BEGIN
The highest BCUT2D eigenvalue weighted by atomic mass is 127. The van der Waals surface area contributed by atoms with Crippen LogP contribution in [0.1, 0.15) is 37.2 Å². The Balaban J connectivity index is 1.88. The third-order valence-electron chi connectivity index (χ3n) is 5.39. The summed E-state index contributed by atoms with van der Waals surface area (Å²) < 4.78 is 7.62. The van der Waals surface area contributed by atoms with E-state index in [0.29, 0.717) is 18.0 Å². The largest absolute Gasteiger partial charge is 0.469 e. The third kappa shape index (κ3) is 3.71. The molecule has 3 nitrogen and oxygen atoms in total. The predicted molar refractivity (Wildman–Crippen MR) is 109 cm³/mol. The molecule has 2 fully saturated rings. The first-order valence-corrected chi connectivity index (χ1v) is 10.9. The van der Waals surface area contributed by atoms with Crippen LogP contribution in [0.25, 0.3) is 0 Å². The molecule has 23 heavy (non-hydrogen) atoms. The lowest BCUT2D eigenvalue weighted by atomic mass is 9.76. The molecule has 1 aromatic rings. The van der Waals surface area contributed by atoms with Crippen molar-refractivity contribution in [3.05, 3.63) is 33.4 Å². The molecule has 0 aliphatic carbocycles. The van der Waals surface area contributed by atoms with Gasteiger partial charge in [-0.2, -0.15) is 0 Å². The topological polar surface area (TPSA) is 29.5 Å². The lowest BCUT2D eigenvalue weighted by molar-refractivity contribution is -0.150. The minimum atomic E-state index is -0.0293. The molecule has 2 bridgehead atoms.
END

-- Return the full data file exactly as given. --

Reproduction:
The highest BCUT2D eigenvalue weighted by atomic mass is 127. The van der Waals surface area contributed by atoms with Crippen LogP contribution in [0.1, 0.15) is 37.2 Å². The Balaban J connectivity index is 1.88. The third-order valence-electron chi connectivity index (χ3n) is 5.39. The summed E-state index contributed by atoms with van der Waals surface area (Å²) < 4.78 is 7.62. The van der Waals surface area contributed by atoms with E-state index in [0.29, 0.717) is 18.0 Å². The largest absolute Gasteiger partial charge is 0.469 e. The third kappa shape index (κ3) is 3.71. The molecule has 3 nitrogen and oxygen atoms in total. The predicted molar refractivity (Wildman–Crippen MR) is 109 cm³/mol. The molecule has 2 fully saturated rings. The first-order valence-corrected chi connectivity index (χ1v) is 10.9. The van der Waals surface area contributed by atoms with Crippen LogP contribution in [0.25, 0.3) is 0 Å². The molecule has 23 heavy (non-hydrogen) atoms. The lowest BCUT2D eigenvalue weighted by atomic mass is 9.76. The molecule has 1 aromatic rings. The van der Waals surface area contributed by atoms with Crippen molar-refractivity contribution in [3.05, 3.63) is 33.4 Å². The molecule has 0 aliphatic carbocycles. The van der Waals surface area contributed by atoms with Gasteiger partial charge in [-0.2, -0.15) is 0 Å². The topological polar surface area (TPSA) is 29.5 Å². The lowest BCUT2D eigenvalue weighted by molar-refractivity contribution is -0.150. The minimum atomic E-state index is -0.0293. The molecule has 2 bridgehead atoms.